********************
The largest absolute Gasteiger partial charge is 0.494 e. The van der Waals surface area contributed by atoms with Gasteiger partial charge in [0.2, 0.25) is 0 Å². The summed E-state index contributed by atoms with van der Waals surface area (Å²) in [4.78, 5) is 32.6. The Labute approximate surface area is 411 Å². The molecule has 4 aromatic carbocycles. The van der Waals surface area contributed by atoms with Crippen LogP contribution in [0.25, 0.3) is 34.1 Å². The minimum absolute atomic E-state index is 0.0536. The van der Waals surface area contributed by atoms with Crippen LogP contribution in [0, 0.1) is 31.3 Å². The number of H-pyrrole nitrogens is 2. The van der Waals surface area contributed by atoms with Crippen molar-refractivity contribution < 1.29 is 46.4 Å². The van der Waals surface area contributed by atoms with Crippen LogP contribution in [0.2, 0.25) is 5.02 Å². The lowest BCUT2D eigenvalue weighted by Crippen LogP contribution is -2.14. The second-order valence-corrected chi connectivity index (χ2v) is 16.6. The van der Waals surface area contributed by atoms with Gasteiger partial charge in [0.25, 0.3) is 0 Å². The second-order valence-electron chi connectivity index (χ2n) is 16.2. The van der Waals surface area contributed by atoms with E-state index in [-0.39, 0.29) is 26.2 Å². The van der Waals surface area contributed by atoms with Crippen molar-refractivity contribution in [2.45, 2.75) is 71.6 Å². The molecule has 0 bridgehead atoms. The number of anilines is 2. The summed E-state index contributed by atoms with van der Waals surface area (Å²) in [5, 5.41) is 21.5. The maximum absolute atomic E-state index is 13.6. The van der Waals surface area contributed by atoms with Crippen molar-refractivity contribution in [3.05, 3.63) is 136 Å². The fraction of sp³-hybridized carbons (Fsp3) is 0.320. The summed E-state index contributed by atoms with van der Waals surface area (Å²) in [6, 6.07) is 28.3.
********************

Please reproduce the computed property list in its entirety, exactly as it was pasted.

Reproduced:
The largest absolute Gasteiger partial charge is 0.494 e. The van der Waals surface area contributed by atoms with Gasteiger partial charge in [0.2, 0.25) is 0 Å². The summed E-state index contributed by atoms with van der Waals surface area (Å²) in [4.78, 5) is 32.6. The Labute approximate surface area is 411 Å². The molecule has 4 aromatic carbocycles. The van der Waals surface area contributed by atoms with Crippen LogP contribution in [0.25, 0.3) is 34.1 Å². The minimum absolute atomic E-state index is 0.0536. The van der Waals surface area contributed by atoms with Crippen LogP contribution in [0, 0.1) is 31.3 Å². The number of H-pyrrole nitrogens is 2. The van der Waals surface area contributed by atoms with Crippen molar-refractivity contribution < 1.29 is 46.4 Å². The van der Waals surface area contributed by atoms with Crippen LogP contribution in [0.2, 0.25) is 5.02 Å². The lowest BCUT2D eigenvalue weighted by Crippen LogP contribution is -2.14. The second-order valence-corrected chi connectivity index (χ2v) is 16.6. The van der Waals surface area contributed by atoms with Gasteiger partial charge in [0.25, 0.3) is 0 Å². The second-order valence-electron chi connectivity index (χ2n) is 16.2. The van der Waals surface area contributed by atoms with E-state index in [-0.39, 0.29) is 26.2 Å². The van der Waals surface area contributed by atoms with Crippen molar-refractivity contribution in [2.45, 2.75) is 71.6 Å². The molecule has 0 bridgehead atoms. The number of anilines is 2. The summed E-state index contributed by atoms with van der Waals surface area (Å²) in [5, 5.41) is 21.5. The maximum absolute atomic E-state index is 13.6. The van der Waals surface area contributed by atoms with Crippen molar-refractivity contribution in [3.05, 3.63) is 136 Å². The fraction of sp³-hybridized carbons (Fsp3) is 0.320. The summed E-state index contributed by atoms with van der Waals surface area (Å²) in [6, 6.07) is 28.3.